Apr
27
2017
Chance of a Thunderstorm
Thursday
High 70° / Low 47°
Mostly Cloudy
Friday
High 74° / Low 60°
The Village of YS was recognized by the American Public Power Association for its electric reliability.

The Village of YS was recognized by the American Public Power Association for its electric reliability.

Village recognized for electric reliability

The Village of YS has received national recognition for achieving exceptional electric reliability in 2016.

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Arts (archives)

Village Schools (archives)

Economy (archives)

  •   Village Council ponders regulation of Yellow Springs Airbnbs

    At Village Council’s April 3 meeting, Council members considered the appropriate level of local government regulation  regarding the issue of local short-term rentals.

  •   Sale puts farmland at risk

    The 267-acre Arnovitz property is slated to go to auction March 16 in nine parcels. (YS News map)At Village Council’s Feb. 21 meeting, a villager and Village Council member urged villagers to come together in an effort to preserve farmland at risk of development on the western edge of Yellow Springs.

  •   Some pull ‘green’ from local bank

    At least 90 people turned out for a peaceful protest at U.S. Bank last Saturday, including one of the youngest in the crowd, Harriet Christle, nearly 3, pictured here with her paper bird. Organized by villager MJ Gentile, Saturday’s action sought to highlight U.S. Bank’s lending ties to the Dakota Access Pipeline and private prison operators. Several demonstrators closed their accounts Saturday, while others sent letters to the bank’s CEO to express their concerns. (Photo by Audrey Hackett)Megan Bachman has been banking with U.S. Bank since she was 15 years old. “It was the first account I ever had,” she said. But last Saturday, Feb. 4, she decided to move her money elsewhere.

Village Life (archives)

Government (archives)

  •   Village Council— New policing guidelines discussed

    Local policing was in the spotlight at Village Council’s April 17 meeting. Council members discussed proposed new guidelines for Village policing, as well as next steps in the Village’s search for a permanent police chief. In addition, a new full-time police officer, Mariah England, was sworn into the local department.

  •   Communities rethink how to police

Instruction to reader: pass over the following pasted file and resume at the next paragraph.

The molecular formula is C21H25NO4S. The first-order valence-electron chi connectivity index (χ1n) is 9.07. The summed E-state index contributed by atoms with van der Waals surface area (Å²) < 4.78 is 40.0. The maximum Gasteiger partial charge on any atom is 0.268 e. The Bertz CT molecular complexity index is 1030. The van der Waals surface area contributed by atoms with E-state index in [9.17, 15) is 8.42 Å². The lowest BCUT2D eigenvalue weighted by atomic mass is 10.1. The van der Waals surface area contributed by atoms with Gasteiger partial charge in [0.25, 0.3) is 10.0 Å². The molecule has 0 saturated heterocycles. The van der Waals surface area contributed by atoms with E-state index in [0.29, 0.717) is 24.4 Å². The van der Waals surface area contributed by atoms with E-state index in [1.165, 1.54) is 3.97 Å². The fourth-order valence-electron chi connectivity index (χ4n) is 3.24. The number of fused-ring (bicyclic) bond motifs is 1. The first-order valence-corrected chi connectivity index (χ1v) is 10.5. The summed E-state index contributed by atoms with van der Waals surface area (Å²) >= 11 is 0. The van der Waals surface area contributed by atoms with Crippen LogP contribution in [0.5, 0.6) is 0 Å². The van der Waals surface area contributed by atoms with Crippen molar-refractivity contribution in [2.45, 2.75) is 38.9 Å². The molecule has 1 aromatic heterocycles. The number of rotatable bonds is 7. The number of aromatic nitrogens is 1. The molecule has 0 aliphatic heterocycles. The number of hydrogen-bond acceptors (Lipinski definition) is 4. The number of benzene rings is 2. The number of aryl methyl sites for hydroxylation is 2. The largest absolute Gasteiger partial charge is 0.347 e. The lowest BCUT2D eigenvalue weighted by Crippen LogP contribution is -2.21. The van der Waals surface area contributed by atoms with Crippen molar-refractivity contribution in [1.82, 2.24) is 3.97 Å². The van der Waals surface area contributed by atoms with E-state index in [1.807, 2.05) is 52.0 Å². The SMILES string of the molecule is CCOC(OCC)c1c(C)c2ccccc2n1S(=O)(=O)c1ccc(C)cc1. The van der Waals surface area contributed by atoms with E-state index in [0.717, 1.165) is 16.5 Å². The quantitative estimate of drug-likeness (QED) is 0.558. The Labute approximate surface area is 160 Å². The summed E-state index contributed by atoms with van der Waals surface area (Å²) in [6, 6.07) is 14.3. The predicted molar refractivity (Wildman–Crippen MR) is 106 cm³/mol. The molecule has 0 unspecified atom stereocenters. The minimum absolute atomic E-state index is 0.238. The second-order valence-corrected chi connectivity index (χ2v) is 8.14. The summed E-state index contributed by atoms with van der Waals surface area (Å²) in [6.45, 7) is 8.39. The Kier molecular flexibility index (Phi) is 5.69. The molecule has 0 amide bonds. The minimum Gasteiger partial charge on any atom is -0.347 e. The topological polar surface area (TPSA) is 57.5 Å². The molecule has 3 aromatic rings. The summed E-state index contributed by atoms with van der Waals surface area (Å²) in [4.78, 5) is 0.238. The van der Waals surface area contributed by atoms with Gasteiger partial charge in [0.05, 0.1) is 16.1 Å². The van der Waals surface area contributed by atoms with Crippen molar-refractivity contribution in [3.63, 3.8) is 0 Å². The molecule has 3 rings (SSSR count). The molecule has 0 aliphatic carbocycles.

Three examples of communities rethinking policing may provide an opportunity for villagers to consider and discuss different options for how “people and police” can engage with each other.

  •   David Carlson’s charges from New Years incident reduced

    Last Friday, April 14, David Carlson's charges stemming from the New Year’s Eve Ball Drop incident in Yellow Springs were reduced to misdemeanors, from the original fifth-degree felony.

Obituaries (archives)

  •   Esther Rothman

    Esther RothmanLong-time village resident Esther Rothman passed away on April 19, 2017, in Berkeley, Calif., at the age of 94.

  •   Ethel Lee Bender

    The God that Ethel Bender loved and served called her home from labor to reward on Sunday, April 23, 2017.

  •   Adrian Scott Roberts

    Adrian Scott Roberts passed away on April 22, 2017.

Higher Education (archives)

  •   Antioch Review, the little magazine, still big at 75

    The 1944 Antioch Review Board (Courtesy Antiochiana)With 75 years of continuous publication and a knack for picking and publishing a host of vital American voices, the The Antioch Review is a “little magazine” with an undeniably “big” impact and influence.

  •   A gift to ensure college diversity

    Longtime Yellow Springs residents Donna and Al Denman, a retired Antioch professor, recently started a scholarship at the college that will fund tuition and room and board for three students for the duration of their time at Antioch. The Denmans’ gift is the first in the college’s New Generations Scholarship Program. (Photo by Dylan Taylor-Lehman)Starting in the fall of 2017, three incoming students at Antioch College will have all four years of their college experience paid for, thanks to the largesse of a Yellow Springs couple.

  •   New pathways for a B.A. at Antioch University Midwest

    In December, Antioch University Midwest announced a partnership with Southern State Community College in November that allows students to earn associate’s and bachelor’s degrees in four years while saving on tuition costs. Nicole Roades, Southern State’s vice president of academic affairs, pictured left, and AUM Provost Marian Glancy signed the partnership agreement at a press conference. (Submitted Photo)Antioch University Midwest’s new “3-plus-1” programs are aiming at creating a four-year undergraduate degree option that gives more students access to college, while lowering overall college costs.

Sports (archives)